Interactive animation

This expression summarizes the fact that introducing a certain amount of bias into an otherwise unbiased estimator may improve its performances.

# The bias-variance tradeoff for an estimator

The performance of an estimator θ* of a parameter θ is measured by its Mean Square Error (MSE) that is shown to be :

MSE = Var(θ*) + Bias(θ*

Although the lack of bias is an attractive feature of an estimator, it does not guarantee the lowest possible value of the MSE. This minimum value is attained when a proper tradeoff is found between :

* The bias of the estimator,  and

* Its variance

so as to make the value of the above expression smallest.

As a matter of fact, it is commonly observed that introducing a certain amount of bias into an otherwise unbiased estimator can lead to a significant reduction of its variance, so much so that the MSE will be reduced and therefore the perfomance of the estimator will be improved.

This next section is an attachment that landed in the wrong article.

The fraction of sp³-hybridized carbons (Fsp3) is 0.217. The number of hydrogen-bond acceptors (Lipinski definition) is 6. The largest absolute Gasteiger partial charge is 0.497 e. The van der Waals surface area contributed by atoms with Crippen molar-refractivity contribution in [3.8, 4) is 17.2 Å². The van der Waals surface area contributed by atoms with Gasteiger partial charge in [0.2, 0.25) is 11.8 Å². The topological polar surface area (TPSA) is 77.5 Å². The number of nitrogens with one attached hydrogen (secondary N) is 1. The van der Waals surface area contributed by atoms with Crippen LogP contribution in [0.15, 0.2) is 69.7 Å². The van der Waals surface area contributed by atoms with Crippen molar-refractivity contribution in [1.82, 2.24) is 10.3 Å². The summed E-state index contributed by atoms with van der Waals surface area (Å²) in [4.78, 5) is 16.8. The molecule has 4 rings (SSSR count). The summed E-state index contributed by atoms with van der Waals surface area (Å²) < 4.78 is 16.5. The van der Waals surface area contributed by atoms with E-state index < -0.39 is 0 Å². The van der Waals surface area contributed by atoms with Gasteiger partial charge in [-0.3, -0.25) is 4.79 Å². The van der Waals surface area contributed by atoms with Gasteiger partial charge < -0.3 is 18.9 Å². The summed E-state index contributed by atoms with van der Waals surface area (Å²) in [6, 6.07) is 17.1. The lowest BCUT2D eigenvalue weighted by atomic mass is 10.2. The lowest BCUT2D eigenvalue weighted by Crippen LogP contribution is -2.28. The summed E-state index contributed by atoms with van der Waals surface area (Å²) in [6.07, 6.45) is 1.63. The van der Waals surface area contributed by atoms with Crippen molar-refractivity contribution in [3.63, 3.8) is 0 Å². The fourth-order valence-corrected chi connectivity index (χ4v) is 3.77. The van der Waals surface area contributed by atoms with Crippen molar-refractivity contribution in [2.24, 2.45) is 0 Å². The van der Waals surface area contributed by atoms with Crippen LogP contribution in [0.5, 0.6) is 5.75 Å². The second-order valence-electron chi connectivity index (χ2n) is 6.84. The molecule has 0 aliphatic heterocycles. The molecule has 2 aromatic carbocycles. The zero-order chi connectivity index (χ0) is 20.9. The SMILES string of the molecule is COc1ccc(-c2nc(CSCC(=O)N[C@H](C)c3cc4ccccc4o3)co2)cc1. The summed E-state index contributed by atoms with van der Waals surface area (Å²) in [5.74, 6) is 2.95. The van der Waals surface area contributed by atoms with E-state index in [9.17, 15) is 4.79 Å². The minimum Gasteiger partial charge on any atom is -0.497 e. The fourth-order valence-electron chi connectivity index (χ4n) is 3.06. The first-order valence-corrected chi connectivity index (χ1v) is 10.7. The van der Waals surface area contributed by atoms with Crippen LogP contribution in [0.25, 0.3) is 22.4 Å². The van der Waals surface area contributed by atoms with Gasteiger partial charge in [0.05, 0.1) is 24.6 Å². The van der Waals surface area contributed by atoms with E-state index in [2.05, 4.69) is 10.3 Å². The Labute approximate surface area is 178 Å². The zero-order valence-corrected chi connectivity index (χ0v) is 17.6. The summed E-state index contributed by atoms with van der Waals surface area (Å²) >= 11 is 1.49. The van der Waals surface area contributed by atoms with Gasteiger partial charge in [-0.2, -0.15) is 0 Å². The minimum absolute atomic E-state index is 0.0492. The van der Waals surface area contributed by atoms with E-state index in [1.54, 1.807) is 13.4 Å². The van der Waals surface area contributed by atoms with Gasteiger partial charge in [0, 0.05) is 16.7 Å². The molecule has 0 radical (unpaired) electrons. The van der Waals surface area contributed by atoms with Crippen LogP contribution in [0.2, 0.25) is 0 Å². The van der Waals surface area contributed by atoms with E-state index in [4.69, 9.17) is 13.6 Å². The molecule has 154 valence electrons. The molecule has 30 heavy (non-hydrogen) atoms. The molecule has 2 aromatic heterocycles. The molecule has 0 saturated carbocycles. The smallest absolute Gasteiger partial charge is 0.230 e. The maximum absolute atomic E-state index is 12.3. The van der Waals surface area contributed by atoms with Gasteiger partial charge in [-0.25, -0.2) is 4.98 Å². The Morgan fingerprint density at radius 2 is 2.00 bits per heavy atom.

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In the Tutorial below, we show that of the two classic estimators of the variance :

* The sample variance (biased) :

s² = 1/n.Σi(xi - µ

* And the "corrected" sample variance (unbiased) :

S² = 1/(n - 1).Σi(xi - µ

the first one has the lower MSE of the two (despite its bias) when considering normal distributions.

We'll then identify a third estimator that is even better (lower MSE) than s² although its bias is the largest of the three.

A similar phenomenon is observed, for example, when estimating the parameter θ of the uniform distribution U[0, θ] and is illustrated here by an interactive animation.